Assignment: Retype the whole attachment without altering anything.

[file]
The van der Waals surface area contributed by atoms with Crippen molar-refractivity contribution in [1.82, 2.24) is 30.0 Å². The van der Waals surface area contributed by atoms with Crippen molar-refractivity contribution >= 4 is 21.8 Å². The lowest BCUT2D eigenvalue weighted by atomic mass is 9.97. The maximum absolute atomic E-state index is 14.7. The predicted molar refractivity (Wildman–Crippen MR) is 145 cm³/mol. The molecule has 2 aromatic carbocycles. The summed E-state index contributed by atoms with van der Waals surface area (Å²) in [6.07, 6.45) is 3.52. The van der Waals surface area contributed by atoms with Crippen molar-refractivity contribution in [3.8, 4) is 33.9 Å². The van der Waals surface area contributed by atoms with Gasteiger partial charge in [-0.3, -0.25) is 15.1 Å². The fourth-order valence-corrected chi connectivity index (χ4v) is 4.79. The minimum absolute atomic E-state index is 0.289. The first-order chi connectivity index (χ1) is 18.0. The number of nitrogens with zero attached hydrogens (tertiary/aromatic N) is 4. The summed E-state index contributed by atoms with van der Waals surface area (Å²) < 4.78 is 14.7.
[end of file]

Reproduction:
The van der Waals surface area contributed by atoms with Crippen molar-refractivity contribution in [1.82, 2.24) is 30.0 Å². The van der Waals surface area contributed by atoms with Crippen molar-refractivity contribution >= 4 is 21.8 Å². The lowest BCUT2D eigenvalue weighted by atomic mass is 9.97. The maximum absolute atomic E-state index is 14.7. The predicted molar refractivity (Wildman–Crippen MR) is 145 cm³/mol. The molecule has 2 aromatic carbocycles. The summed E-state index contributed by atoms with van der Waals surface area (Å²) in [6.07, 6.45) is 3.52. The van der Waals surface area contributed by atoms with Crippen molar-refractivity contribution in [3.8, 4) is 33.9 Å². The van der Waals surface area contributed by atoms with Gasteiger partial charge in [-0.3, -0.25) is 15.1 Å². The fourth-order valence-corrected chi connectivity index (χ4v) is 4.79. The minimum absolute atomic E-state index is 0.289. The first-order chi connectivity index (χ1) is 18.0. The number of nitrogens with zero attached hydrogens (tertiary/aromatic N) is 4. The summed E-state index contributed by atoms with van der Waals surface area (Å²) < 4.78 is 14.7.